Local contest-winning mom writes book inspired by son with Tourette syndrome – The Oakland Press

Clarkston resident Anne Baldwin found herself like many of us during the COVID lockdown, homeschooling her sons Levi, 9, and Gus, 7, doing their homework virtually and hardly leaving the house. home. Baldwin began to feel depressed and not be as usual.

One day, while browsing Instagram, information about the Ms. Michigan America pageant popped up. Baldwin, who holds a bachelor’s degree in fashion merchandising management from the Fashion Institute of Technology, thought this would be a good opportunity for her to get back into top mental and physical shape. So she entered the Ms. Michigan America 2021 pageant – and won the title of Ms. Michigan American 2021 as the first runner-up.

Baldwin earned the title “Mrs. Michigan American” as the first runner-up in the 2021 Mrs. Michigan America pageant. (Photo courtesy of Anne Baldwin)

“What I love about Mrs. Pageants is that it’s such a vibrant group of women who are wives, mothers, business owners, activists and so much more. juggle everything!” said Baldwin.

The contest gave Baldwin a bigger stage to stand up for something close to his heart, supporting his loved one with Tourette Syndrome. Her son Levi was diagnosed with Tourette Syndrome just before his 6th birthday. He has also been diagnosed with Attention Deficit Hyperactivity Disorder (ADHD), anxiety, and Obsessive-Compulsive Disorder (OCD), which are common co-morbid conditions in people with Tourette Syndrome.

Tourette syndrome (TS) is a neurodevelopmental disorder, often diagnosed in early childhood or adolescence, that is characterized by motor and vocal tics. When Levi started kindergarten, Baldwin began noticing behaviors such as eye blinking and head shaking, which they later learned were tics associated with TS.

“When Levi was first diagnosed with TS, the school he was at wouldn’t believe the diagnosis and we were struggling to get him a place to stay,” she said. “I realized that I didn’t want another family to feel like we were and decided to do something about it by pleading in different ways.”

“What Makes Me… Me” is for kids ages 1 to 10, according to Baldwin. (Photo courtesy of Anne Baldwin)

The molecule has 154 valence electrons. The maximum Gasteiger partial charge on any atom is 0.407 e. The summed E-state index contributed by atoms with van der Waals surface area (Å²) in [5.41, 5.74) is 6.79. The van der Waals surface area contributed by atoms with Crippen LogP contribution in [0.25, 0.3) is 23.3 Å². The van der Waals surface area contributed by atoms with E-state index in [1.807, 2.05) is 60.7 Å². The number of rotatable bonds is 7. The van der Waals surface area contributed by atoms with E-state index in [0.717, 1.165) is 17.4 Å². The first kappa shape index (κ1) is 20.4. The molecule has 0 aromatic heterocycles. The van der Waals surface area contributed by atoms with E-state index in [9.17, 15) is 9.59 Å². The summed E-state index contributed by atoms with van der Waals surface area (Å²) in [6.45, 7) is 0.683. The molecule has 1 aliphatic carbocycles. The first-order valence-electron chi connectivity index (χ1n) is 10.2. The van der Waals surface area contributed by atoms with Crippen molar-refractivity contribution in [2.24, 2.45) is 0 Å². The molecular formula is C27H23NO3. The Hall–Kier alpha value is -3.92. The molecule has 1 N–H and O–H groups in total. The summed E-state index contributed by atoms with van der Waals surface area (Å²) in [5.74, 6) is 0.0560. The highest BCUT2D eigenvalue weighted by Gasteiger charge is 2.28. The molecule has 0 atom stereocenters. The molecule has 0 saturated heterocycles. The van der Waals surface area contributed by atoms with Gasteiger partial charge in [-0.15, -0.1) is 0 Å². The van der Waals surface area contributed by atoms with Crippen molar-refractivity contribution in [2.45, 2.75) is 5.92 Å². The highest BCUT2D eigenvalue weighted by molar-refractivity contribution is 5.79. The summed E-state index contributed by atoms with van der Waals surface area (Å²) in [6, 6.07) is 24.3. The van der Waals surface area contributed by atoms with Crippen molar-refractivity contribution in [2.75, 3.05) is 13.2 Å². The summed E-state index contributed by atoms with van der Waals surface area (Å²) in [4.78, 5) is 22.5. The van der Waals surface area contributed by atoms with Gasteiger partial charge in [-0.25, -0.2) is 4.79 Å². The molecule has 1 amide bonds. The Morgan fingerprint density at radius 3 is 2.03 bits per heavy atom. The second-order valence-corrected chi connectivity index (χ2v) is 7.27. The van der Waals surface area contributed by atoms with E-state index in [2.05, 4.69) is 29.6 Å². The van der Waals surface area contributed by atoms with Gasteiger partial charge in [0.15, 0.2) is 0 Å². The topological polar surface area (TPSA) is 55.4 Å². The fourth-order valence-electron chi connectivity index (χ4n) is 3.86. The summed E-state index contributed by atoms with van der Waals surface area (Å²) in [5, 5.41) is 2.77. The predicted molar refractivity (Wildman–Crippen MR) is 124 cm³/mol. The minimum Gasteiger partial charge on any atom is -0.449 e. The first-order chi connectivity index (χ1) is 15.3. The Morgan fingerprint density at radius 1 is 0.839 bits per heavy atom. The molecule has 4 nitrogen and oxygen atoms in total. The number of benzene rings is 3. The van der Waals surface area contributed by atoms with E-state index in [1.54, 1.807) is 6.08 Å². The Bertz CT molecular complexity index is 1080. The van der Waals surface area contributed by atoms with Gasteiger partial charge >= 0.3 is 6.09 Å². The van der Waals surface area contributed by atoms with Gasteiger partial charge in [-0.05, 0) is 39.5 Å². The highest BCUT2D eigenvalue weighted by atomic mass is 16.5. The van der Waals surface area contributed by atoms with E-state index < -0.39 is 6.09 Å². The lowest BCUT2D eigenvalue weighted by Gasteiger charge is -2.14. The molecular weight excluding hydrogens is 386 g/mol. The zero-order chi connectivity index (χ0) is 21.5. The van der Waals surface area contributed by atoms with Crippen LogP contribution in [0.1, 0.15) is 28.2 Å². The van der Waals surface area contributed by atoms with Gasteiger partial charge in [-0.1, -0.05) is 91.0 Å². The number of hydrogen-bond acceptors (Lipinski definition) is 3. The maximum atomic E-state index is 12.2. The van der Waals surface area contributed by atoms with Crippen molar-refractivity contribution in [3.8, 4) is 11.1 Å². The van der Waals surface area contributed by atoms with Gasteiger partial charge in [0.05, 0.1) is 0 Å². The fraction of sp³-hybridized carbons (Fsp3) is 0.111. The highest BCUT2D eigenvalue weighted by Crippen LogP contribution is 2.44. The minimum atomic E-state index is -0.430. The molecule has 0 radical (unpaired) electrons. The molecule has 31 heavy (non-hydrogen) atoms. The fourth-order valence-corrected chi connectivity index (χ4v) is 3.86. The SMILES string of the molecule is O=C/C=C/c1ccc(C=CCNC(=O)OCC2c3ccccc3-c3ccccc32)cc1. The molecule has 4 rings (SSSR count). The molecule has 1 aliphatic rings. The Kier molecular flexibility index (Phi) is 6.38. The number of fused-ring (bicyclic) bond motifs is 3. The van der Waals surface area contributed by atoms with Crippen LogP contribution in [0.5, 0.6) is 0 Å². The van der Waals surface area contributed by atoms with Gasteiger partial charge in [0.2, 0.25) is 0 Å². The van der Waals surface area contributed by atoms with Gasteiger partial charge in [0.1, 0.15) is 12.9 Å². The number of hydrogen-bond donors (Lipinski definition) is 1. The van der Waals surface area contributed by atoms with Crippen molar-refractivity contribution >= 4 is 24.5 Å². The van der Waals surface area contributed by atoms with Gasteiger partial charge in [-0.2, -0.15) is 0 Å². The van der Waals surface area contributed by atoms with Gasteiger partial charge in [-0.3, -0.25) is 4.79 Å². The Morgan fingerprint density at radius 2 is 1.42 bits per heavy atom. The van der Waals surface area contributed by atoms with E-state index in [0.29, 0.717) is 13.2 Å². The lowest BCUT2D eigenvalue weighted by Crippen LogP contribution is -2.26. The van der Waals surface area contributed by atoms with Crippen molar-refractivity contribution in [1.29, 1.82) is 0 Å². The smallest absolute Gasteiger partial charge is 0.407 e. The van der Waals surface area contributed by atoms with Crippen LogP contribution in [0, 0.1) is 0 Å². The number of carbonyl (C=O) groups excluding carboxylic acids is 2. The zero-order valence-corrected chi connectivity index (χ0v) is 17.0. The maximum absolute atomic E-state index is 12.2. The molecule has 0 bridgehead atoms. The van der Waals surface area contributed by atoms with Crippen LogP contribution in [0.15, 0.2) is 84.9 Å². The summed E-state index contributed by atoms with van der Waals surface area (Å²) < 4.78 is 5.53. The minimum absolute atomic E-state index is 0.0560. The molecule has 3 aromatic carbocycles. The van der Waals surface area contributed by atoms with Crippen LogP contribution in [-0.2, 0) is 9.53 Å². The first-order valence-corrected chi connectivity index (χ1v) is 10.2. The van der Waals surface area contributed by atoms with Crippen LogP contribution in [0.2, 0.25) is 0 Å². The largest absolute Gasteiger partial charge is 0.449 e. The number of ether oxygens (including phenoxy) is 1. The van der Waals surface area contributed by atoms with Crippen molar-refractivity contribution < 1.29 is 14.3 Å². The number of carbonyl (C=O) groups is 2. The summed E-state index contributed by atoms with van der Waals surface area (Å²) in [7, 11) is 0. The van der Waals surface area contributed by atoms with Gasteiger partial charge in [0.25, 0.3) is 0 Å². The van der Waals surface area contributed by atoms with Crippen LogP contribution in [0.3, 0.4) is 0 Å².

Baldwin recently released a children’s picture book called “What Makes Me…Me” — just in time for Tourette Syndrome Awareness Month — which celebrates those who are different and what makes them special. The book is aimed at children ages 1-10 and introduces TS to those who may not have heard of it before and serves as a springboard for children to learn the basics.

“I didn’t just want the kids to understand what neurological differences are, I want to teach them compassion for others who might not look or act like them,” Baldwin said.

For every book purchased, Baldwin donates two books to a school or organization. To date, she has donated over 450 books to schools across the state and to small free libraries in every state.

Baldwin continues her journey by entering the Mrs. US Continental in Florida this summer with the title of Mrs. Midwest US Continental 2022.

Baldwin’s book, “What Makes Me…Me,” can be purchased online at Amazon.com.

Quick Facts About Tourette’s Syndrome

• Tourette’s syndrome is a neurodevelopmental disorder that is part of the tic spectrum and characterized by motor and vocal tics.
• Tourette’s syndrome and other tic disorders are not uncommon. Current estimates are that 1 in 160 children between the ages of 5 and 17 in the United States have TS, and 1 in 100 children have TS or another tic disorder.
• Some Tics may be transient, while others will persist through adolescence and adulthood.
• It is common for people with Tourette’s syndrome to have another concurrent condition.
• Some co-occurring conditions are Attention Deficit Hyperactivity Disorder (ADHD) and Obsessive Compulsive Disorder (OCD).
• There is no cure for Tourette’s syndrome, but thanks to years of dedicated research, there are different treatment options.
Learn more about Tourette syndrome and tic disorders at tourette.org.

—Tourette Association of America

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